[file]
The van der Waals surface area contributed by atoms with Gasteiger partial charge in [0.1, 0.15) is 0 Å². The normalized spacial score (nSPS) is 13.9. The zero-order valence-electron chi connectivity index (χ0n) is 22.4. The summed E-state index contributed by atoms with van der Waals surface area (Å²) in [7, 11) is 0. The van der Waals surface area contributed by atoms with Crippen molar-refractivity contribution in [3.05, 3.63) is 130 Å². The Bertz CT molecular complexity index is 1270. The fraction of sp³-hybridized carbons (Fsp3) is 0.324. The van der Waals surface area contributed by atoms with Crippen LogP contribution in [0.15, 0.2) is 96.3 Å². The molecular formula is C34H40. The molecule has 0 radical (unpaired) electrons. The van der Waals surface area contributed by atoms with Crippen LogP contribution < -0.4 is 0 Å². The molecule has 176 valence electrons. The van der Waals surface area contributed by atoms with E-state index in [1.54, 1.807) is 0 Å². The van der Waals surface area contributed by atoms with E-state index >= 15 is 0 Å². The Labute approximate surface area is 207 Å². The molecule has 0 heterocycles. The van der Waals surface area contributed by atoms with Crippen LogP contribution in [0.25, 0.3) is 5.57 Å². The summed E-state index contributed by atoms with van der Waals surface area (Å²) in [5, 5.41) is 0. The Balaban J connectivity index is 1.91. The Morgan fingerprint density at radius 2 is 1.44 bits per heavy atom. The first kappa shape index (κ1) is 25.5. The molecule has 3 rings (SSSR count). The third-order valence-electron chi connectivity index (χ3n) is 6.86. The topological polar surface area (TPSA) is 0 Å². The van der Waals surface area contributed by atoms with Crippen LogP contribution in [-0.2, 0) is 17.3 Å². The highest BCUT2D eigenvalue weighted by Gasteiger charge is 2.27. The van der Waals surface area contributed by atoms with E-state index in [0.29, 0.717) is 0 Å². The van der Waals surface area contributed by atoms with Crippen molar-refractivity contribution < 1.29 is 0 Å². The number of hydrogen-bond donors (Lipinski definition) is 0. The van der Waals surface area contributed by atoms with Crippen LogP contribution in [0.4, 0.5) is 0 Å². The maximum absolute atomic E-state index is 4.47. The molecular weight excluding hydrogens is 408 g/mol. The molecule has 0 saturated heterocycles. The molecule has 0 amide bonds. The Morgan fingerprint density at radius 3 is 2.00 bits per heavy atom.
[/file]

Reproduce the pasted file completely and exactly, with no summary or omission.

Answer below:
The van der Waals surface area contributed by atoms with Gasteiger partial charge in [0.1, 0.15) is 0 Å². The normalized spacial score (nSPS) is 13.9. The zero-order valence-electron chi connectivity index (χ0n) is 22.4. The summed E-state index contributed by atoms with van der Waals surface area (Å²) in [7, 11) is 0. The van der Waals surface area contributed by atoms with Crippen molar-refractivity contribution in [3.05, 3.63) is 130 Å². The Bertz CT molecular complexity index is 1270. The fraction of sp³-hybridized carbons (Fsp3) is 0.324. The van der Waals surface area contributed by atoms with Crippen LogP contribution in [0.15, 0.2) is 96.3 Å². The molecular formula is C34H40. The molecule has 0 radical (unpaired) electrons. The van der Waals surface area contributed by atoms with Crippen LogP contribution < -0.4 is 0 Å². The molecule has 176 valence electrons. The van der Waals surface area contributed by atoms with E-state index in [1.54, 1.807) is 0 Å². The van der Waals surface area contributed by atoms with E-state index >= 15 is 0 Å². The Labute approximate surface area is 207 Å². The molecule has 0 heterocycles. The van der Waals surface area contributed by atoms with Crippen LogP contribution in [0.25, 0.3) is 5.57 Å². The summed E-state index contributed by atoms with van der Waals surface area (Å²) in [5, 5.41) is 0. The Balaban J connectivity index is 1.91. The Morgan fingerprint density at radius 2 is 1.44 bits per heavy atom. The first kappa shape index (κ1) is 25.5. The molecule has 3 rings (SSSR count). The third-order valence-electron chi connectivity index (χ3n) is 6.86. The topological polar surface area (TPSA) is 0 Å². The van der Waals surface area contributed by atoms with Crippen LogP contribution in [-0.2, 0) is 17.3 Å². The highest BCUT2D eigenvalue weighted by Gasteiger charge is 2.27. The van der Waals surface area contributed by atoms with E-state index in [0.29, 0.717) is 0 Å². The van der Waals surface area contributed by atoms with Crippen molar-refractivity contribution < 1.29 is 0 Å². The number of hydrogen-bond donors (Lipinski definition) is 0. The van der Waals surface area contributed by atoms with Crippen LogP contribution in [0.4, 0.5) is 0 Å². The maximum absolute atomic E-state index is 4.47. The molecular weight excluding hydrogens is 408 g/mol. The molecule has 0 saturated heterocycles. The molecule has 0 amide bonds. The Morgan fingerprint density at radius 3 is 2.00 bits per heavy atom.